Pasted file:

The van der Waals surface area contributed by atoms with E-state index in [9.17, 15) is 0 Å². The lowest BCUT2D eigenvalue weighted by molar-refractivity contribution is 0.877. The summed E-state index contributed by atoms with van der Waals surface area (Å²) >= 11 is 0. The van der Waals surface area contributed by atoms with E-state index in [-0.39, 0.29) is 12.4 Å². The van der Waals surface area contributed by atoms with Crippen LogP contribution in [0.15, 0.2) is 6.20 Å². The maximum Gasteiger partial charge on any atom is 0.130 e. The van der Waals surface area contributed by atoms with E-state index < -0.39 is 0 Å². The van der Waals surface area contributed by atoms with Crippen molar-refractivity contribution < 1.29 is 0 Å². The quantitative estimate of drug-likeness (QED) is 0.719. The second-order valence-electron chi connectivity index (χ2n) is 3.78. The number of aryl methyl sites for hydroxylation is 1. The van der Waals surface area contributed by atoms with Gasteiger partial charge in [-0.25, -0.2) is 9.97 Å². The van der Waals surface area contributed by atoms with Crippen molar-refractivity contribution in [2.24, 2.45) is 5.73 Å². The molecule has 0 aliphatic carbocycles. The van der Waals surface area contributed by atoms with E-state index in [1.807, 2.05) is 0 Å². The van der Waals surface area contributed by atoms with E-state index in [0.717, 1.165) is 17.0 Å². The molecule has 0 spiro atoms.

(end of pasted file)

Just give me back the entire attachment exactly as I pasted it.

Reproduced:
The van der Waals surface area contributed by atoms with E-state index in [9.17, 15) is 0 Å². The lowest BCUT2D eigenvalue weighted by molar-refractivity contribution is 0.877. The summed E-state index contributed by atoms with van der Waals surface area (Å²) >= 11 is 0. The van der Waals surface area contributed by atoms with E-state index in [-0.39, 0.29) is 12.4 Å². The van der Waals surface area contributed by atoms with Crippen LogP contribution in [0.15, 0.2) is 6.20 Å². The maximum Gasteiger partial charge on any atom is 0.130 e. The van der Waals surface area contributed by atoms with E-state index < -0.39 is 0 Å². The van der Waals surface area contributed by atoms with Crippen molar-refractivity contribution < 1.29 is 0 Å². The quantitative estimate of drug-likeness (QED) is 0.719. The second-order valence-electron chi connectivity index (χ2n) is 3.78. The number of aryl methyl sites for hydroxylation is 1. The van der Waals surface area contributed by atoms with Gasteiger partial charge in [-0.25, -0.2) is 9.97 Å². The van der Waals surface area contributed by atoms with Crippen molar-refractivity contribution in [2.24, 2.45) is 5.73 Å². The molecule has 0 aliphatic carbocycles. The van der Waals surface area contributed by atoms with E-state index in [1.807, 2.05) is 0 Å². The van der Waals surface area contributed by atoms with E-state index in [0.717, 1.165) is 17.0 Å². The molecule has 0 spiro atoms.